Saturday, April 25, 2009

Education programs on the chopping block

By Dana Hull | Mercury News

Alyssa Lopez, 18, attends Del Mar High School in San Jose in the morning. Every afternoon, she rides the bus to take Jeff Schmidt's three-hour video class at the Central County Occupational Center, a vocational center in San Jose. She's creating a short documentary about animal rights and learning how to edit the images with the latest computer software.

"I was going to drop out of school until I found out about this class," said Lopez, who does not have a computer at home. "This is all hands-on learning. I love movies, and I want to learn everything that I can about how they make them. I would cry if they shut this program down."

But the future of her course, and other vocational classes across the state, are in question.

For decades, programs like regional occupational centers, high school counseling, or gifted and talented education got dedicated education funds. So-called "categorical" programs made sure there were services to properly educate California's diverse student body, from teaching migrant students to training principals on how to use technology.

But under the state budget deal crafted this spring, legislators broke such "categorical" programs into three tiers, giving strong protection to two groups but lumping more than 40 programs into a so-called "Tier III" that allows their funds to be raided, or the programs to be eliminated completely. The idea was to give superintendents flexibility in balancing shrinking budgets.

"We wanted to knock down the walls," said H.D. Palmer of the California Department of Finance. "School districts said, 'If you're not giving us money, at least give us maximum flexibility.' "

Now supporters for programs as disparate as adult education, music and California Indians are pushing Sacramento to get them out of Tier III. And as local school districts begin crafting next year's budget, groups are urging their superintendents to spare their programs instead of using the money to pay for, say, class size reduction.

"This was a major shock to the bureaucratic structure that's been in place for 30 years," said Brett McFadden of the Association of California School Administrators. "Each program has its own constituency and its own followers in the education community, and now everyone is like 'Oh My God, we're going to be cut.' Everyone is lobbying for their program to be spared."

Push for flexibility

School districts had been pushing Sacramento for more categorical "flexibility." With state education dollars shrinking, school officials argued, it made less and less sense for the state to be in charge of chopping up the money. Let local people make the hard decisions instead.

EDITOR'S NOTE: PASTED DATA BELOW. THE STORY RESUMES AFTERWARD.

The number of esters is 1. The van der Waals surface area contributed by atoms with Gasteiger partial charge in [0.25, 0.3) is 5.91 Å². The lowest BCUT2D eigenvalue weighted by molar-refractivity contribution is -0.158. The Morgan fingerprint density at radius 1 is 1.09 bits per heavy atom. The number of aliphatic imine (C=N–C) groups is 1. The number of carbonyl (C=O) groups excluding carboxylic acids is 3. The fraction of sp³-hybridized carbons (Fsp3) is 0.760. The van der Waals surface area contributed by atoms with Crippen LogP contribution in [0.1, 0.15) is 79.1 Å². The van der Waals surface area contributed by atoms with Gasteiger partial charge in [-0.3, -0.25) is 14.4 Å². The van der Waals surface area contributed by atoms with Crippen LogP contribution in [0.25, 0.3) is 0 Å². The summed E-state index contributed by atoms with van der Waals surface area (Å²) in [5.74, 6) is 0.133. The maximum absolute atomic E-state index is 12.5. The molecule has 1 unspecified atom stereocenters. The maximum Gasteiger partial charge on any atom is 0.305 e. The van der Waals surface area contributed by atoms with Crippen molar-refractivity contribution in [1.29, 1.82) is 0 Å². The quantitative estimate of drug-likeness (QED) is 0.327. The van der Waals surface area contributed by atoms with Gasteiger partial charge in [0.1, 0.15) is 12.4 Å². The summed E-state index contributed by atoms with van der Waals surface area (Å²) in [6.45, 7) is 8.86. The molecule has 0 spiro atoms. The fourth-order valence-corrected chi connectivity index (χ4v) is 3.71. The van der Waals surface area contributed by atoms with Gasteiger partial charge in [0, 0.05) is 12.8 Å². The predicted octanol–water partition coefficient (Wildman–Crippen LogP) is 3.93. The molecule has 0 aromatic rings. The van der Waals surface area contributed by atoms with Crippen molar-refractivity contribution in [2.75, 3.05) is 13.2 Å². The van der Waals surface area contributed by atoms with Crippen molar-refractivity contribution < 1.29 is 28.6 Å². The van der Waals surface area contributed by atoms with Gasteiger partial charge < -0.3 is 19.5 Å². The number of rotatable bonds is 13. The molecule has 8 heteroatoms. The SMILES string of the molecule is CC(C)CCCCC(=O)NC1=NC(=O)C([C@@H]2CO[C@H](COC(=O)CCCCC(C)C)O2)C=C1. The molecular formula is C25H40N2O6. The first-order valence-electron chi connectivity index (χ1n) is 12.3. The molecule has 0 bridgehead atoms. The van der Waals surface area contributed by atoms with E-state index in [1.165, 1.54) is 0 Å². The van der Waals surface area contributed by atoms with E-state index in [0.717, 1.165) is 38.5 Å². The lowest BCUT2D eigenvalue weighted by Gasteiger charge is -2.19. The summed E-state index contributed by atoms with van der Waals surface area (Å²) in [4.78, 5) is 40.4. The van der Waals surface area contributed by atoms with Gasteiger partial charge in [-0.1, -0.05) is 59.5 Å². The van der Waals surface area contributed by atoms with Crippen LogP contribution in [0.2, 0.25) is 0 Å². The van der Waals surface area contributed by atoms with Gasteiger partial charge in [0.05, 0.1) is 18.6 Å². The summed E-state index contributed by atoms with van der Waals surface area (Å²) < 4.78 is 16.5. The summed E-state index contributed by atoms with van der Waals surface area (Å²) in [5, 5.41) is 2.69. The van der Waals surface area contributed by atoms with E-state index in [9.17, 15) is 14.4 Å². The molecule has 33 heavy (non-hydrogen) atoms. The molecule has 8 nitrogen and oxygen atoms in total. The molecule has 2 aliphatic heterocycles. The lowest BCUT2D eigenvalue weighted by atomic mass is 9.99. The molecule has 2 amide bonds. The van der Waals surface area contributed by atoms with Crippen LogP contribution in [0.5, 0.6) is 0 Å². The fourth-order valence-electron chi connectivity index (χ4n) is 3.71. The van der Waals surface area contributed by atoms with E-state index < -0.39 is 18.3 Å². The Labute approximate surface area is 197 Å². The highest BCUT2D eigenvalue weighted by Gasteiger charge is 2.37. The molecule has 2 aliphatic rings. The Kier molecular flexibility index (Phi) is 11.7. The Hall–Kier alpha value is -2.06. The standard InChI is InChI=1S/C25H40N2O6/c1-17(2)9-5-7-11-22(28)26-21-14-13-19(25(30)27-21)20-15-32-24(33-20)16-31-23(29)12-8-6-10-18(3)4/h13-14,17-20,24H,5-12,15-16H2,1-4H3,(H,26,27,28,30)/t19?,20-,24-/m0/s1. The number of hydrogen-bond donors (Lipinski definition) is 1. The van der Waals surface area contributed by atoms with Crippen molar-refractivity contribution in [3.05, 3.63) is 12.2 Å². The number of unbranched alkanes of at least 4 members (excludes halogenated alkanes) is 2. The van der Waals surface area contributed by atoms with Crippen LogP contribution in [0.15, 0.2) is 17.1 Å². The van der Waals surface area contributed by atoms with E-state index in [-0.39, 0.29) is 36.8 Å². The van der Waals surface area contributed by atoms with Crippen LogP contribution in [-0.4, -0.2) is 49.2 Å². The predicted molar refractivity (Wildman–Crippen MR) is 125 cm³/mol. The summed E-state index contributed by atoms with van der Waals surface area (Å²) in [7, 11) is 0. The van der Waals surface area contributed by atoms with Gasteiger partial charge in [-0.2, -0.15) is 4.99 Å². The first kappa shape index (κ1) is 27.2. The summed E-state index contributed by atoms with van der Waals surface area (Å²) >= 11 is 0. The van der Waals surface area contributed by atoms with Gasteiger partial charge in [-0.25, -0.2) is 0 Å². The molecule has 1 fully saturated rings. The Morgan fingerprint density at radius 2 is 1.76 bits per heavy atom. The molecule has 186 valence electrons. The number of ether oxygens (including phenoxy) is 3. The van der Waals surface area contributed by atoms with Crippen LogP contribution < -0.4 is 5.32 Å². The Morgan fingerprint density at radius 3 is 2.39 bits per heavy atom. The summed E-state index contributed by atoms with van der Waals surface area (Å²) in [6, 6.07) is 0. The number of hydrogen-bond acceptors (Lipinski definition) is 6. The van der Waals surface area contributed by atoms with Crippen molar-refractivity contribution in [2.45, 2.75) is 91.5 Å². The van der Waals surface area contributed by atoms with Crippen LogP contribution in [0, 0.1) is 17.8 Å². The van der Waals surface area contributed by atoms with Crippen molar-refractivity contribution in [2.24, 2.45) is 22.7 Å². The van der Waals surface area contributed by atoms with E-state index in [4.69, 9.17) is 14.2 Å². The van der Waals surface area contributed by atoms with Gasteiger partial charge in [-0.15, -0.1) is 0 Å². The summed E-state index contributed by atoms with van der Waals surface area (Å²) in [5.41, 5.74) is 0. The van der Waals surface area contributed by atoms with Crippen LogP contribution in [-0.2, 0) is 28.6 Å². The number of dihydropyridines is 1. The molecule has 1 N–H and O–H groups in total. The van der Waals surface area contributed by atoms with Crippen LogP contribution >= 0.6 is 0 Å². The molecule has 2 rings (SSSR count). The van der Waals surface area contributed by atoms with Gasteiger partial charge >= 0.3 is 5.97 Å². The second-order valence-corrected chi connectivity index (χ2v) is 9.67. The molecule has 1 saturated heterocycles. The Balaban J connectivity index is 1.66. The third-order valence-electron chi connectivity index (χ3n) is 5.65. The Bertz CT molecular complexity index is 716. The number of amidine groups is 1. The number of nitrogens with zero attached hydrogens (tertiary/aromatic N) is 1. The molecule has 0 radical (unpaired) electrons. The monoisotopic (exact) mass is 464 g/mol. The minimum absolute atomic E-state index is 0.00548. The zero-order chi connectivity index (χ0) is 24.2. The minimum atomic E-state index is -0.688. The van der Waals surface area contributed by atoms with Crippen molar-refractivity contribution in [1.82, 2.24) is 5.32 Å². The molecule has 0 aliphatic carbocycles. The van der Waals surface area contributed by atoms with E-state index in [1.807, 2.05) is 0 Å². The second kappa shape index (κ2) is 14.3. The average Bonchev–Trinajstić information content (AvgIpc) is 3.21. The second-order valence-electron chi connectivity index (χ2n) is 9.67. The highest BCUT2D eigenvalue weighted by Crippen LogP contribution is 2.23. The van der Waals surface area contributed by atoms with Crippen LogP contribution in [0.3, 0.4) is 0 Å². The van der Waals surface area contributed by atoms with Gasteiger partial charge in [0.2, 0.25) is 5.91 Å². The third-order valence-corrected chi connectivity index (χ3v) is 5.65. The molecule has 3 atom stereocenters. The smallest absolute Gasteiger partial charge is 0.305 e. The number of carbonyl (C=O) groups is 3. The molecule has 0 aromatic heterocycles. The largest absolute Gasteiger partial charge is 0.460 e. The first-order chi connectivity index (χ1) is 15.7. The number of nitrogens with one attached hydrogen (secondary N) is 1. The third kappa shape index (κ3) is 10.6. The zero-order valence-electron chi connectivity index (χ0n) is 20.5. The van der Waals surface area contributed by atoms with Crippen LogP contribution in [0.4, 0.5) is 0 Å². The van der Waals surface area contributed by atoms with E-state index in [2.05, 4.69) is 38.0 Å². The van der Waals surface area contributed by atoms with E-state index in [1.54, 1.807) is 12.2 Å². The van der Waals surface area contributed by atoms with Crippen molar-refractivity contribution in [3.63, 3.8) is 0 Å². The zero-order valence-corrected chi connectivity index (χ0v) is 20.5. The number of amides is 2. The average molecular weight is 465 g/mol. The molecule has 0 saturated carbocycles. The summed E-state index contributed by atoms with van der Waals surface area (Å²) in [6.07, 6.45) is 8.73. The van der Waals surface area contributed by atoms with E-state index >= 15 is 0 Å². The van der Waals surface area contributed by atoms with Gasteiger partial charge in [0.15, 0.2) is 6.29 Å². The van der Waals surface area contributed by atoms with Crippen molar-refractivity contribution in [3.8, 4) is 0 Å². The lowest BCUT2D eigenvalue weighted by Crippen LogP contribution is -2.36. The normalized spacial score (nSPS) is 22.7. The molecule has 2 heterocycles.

"One district may say our biggest need is staff development," said Dennis Meyers of the California Association of School Business Officials. "Another district might say our priority is technology. We finally have a funding system that sends money to the local level without too many strings attached. The problem is that we got it in a really bad budget year."

Originally, every program was supposed to be on the table. But certain issues, like class size reduction, had enormous support from teachers and parents, who immediately began a campaign to save it. Other programs like special education came with federal mandates that helped to protect them. Educators associated with the vast majority of the programs in Tier III, however, are deeply worried. And while everyone is grumpy, advocates for adult education, regional occupational centers and gifted and talented education are complaining the loudest.

"Basically everyone who is in Tier III wants out," said Rick Pratt of the California School Boards Association, a keen observer of the months-long budget wrangling. "We pushed for there to be no sacred cows — for basically everything to be Tier III. But there was a lot of horse-trading that went on, and the outcome is a compromise driven by politics instead of sound public policy."

Teri Burns, a Sacramento lobbyist with School Innovations and Advocacy, is concerned that GATE, or gifted education, now finds itself in Tier III. Children who usually have large vocabularies, ask numerous questions and learn at a swift pace are often identified by teachers and standardized tests as "gifted" when they are in the third grade.

GATE could be gone

Such students attend GATE classes where the work is usually more challenging, requiring different textbooks, specially trained teachers and field trips. The new tier system means school districts could decide to use money that used to go toward GATE for something else entirely.

Nora Ho, principal of Ruskin Elementary in San Jose's Berryessa Union School District, also worries that GATE is in the cross hairs.

"Being in Tier III means they don't have to give us anything," said Ho. "GATE is vulnerable to cuts because people think that gifted children will make it no matter what."

Ho said nothing is further from the truth: Bright children often get bored and act out in class when they are not challenged.

"There's a lot of training on how to work with kids who are not doing well. But there's very little training on how to work with the advanced kids," said Ho. "Leave me enough money so that I can continue training my teachers."

It's unlikely, however, that the tiers will go away.

"My sense is that there's not much political will to move from the structure that was created," said Jennifer Kuhn, director of K-12 education with the state Legislative Analyst's Office. "It's a Pandora's box."

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